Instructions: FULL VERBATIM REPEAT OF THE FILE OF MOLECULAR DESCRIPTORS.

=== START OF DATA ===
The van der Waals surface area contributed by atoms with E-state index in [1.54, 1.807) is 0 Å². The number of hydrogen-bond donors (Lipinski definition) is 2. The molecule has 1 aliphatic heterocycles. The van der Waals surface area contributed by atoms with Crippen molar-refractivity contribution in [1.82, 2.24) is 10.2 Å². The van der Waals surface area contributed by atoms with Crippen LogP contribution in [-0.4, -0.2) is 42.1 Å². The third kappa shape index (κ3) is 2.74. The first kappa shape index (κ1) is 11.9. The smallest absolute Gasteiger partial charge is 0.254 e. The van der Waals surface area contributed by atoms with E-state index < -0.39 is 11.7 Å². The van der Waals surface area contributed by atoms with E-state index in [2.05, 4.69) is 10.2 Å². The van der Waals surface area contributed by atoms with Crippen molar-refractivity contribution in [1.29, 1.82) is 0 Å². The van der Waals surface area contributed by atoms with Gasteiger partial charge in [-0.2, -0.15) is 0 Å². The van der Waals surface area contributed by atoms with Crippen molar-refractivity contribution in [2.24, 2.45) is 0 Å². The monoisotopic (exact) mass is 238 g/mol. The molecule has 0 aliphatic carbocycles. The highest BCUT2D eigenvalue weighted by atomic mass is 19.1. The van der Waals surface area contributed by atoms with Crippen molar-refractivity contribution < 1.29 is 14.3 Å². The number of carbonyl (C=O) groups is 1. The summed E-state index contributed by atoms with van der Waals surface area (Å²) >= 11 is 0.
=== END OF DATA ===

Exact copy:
The van der Waals surface area contributed by atoms with E-state index in [1.54, 1.807) is 0 Å². The number of hydrogen-bond donors (Lipinski definition) is 2. The molecule has 1 aliphatic heterocycles. The van der Waals surface area contributed by atoms with Crippen molar-refractivity contribution in [1.82, 2.24) is 10.2 Å². The van der Waals surface area contributed by atoms with Crippen LogP contribution in [-0.4, -0.2) is 42.1 Å². The third kappa shape index (κ3) is 2.74. The first kappa shape index (κ1) is 11.9. The smallest absolute Gasteiger partial charge is 0.254 e. The van der Waals surface area contributed by atoms with E-state index < -0.39 is 11.7 Å². The van der Waals surface area contributed by atoms with E-state index in [2.05, 4.69) is 10.2 Å². The van der Waals surface area contributed by atoms with Crippen molar-refractivity contribution in [1.29, 1.82) is 0 Å². The van der Waals surface area contributed by atoms with Gasteiger partial charge in [-0.2, -0.15) is 0 Å². The van der Waals surface area contributed by atoms with Crippen molar-refractivity contribution in [2.24, 2.45) is 0 Å². The monoisotopic (exact) mass is 238 g/mol. The molecule has 0 aliphatic carbocycles. The highest BCUT2D eigenvalue weighted by atomic mass is 19.1. The van der Waals surface area contributed by atoms with Crippen molar-refractivity contribution < 1.29 is 14.3 Å². The number of carbonyl (C=O) groups is 1. The summed E-state index contributed by atoms with van der Waals surface area (Å²) >= 11 is 0.